Alberta government plans to table recall legislation for MLAs, local councils

Albertans may soon be able to recall MLAs, municipal councillors, mayors and school board trustees, the government said Tuesday in its throne speech.

The initiative is one of a number of changes outlined in the speech, read in the legislature by Lt.-Gov. Lois Mitchell. 

British Columbia has recall legislation but only for MLAs. If passed, the Alberta legislation would go further by affecting municipal councils and school boards. 

“This is a very important democratic reform tool that Albertans have long asked for,” Premier Jason Kenney said at a pre-speech news conference earlier in the day. 

“They will receive that through legislation introduced during this session.”

Plans include ‘blueprint’ for jobs

The throne speech sets out the government’s agenda for the second session of the 30th legislature, which opened Tuesday. Some items have been previously announced. Others are new. 

Throne speeches typically offer the broad strokes of what legislation the government plans to introduce, without offering many details. 

Kenney plans to roll out what he called a blueprint for jobs in the next few days, a long-term plan he said contains “a number of new initiatives” focused on job creation and economic growth. The 2020 capital plan which allocates $6.4 billion for infrastructure projects will be part of the jobs program. 

The government intends to replace the federal parole board with a homegrown version that will deal with provincial inmates, a promise made by the United Conservative Party during the 2019 election campaign. 

Other democratic reforms include legislating a requirement to hold a referendum before enacting a consumer carbon tax, and setting fixed dates for budgets and provincial elections.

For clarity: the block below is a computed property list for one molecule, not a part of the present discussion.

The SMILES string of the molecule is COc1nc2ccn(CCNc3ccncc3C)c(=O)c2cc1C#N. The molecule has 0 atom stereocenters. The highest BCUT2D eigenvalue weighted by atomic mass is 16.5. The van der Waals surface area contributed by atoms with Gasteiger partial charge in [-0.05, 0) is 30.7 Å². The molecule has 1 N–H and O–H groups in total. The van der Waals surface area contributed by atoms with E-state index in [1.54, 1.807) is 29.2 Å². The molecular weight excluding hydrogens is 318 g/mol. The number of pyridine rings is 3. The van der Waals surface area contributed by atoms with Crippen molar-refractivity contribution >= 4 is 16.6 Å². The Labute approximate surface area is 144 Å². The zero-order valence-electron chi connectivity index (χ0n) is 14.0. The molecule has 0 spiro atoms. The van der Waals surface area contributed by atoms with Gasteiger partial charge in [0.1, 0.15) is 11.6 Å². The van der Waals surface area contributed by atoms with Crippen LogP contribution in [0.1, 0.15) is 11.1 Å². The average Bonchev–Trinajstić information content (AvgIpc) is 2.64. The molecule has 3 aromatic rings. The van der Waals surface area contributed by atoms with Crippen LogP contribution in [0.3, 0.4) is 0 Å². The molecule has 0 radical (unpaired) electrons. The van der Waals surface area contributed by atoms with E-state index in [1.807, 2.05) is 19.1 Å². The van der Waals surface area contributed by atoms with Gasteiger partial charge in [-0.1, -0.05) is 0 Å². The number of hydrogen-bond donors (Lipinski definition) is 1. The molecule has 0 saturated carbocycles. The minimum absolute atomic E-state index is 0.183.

Current provincial legislation prescribes a three-month window in which an election can be called. 

The government wants to limit the amounts people can donate to third-party advertisers or political action committees (PACs) and ban contributions from foreign donors.

Tougher impaired driving laws

Other proposed bills would regulate vaping, set tougher penalties for impaired drivers and add protections for survivors of human trafficking. 

The government also wants to change the Vital Statistics Act to make it impossible for convicted sex offenders to legally change  their names. 

The Choice in Education Act will be introduced this session, which will affirm the right of parents to choose the types of schools they want their children to attend. 

With the 2020-21 provincial budget set to be released on Thursday, the throne speech offered a few clues about what to expect. 

The speech said the government will work with the public service “to contain costs and protect front-line services by carefully reducing overall spending by less than three per cent.” 

However, the government vowed to maintain or increase budgets for the ministries of Health, Education, Community and Social Services and Childrens’ Services.

The government confirmed it will continue its program to decrease surgical wait times, which involves moving some publicly funded procedures to privately run surgical facilities.

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